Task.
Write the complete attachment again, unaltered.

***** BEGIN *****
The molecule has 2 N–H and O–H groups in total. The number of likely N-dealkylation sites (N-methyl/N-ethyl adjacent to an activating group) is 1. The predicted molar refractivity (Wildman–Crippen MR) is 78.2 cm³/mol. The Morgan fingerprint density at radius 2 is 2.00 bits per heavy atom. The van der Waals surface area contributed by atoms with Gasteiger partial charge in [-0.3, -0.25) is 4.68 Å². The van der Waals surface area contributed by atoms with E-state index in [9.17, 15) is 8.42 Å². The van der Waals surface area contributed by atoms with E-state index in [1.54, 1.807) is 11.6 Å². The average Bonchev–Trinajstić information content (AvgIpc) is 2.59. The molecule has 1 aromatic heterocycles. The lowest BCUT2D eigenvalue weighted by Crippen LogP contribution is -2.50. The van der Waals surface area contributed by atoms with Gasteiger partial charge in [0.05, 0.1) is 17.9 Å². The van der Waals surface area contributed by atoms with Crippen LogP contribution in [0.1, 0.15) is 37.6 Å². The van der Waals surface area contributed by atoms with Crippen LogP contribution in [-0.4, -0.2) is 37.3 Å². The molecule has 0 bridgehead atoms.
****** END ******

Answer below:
The molecule has 2 N–H and O–H groups in total. The number of likely N-dealkylation sites (N-methyl/N-ethyl adjacent to an activating group) is 1. The predicted molar refractivity (Wildman–Crippen MR) is 78.2 cm³/mol. The Morgan fingerprint density at radius 2 is 2.00 bits per heavy atom. The van der Waals surface area contributed by atoms with Gasteiger partial charge in [-0.3, -0.25) is 4.68 Å². The van der Waals surface area contributed by atoms with E-state index in [9.17, 15) is 8.42 Å². The van der Waals surface area contributed by atoms with E-state index in [1.54, 1.807) is 11.6 Å². The average Bonchev–Trinajstić information content (AvgIpc) is 2.59. The molecule has 1 aromatic heterocycles. The lowest BCUT2D eigenvalue weighted by Crippen LogP contribution is -2.50. The van der Waals surface area contributed by atoms with Gasteiger partial charge in [0.05, 0.1) is 17.9 Å². The van der Waals surface area contributed by atoms with Crippen LogP contribution in [0.1, 0.15) is 37.6 Å². The van der Waals surface area contributed by atoms with Crippen LogP contribution in [-0.4, -0.2) is 37.3 Å². The molecule has 0 bridgehead atoms.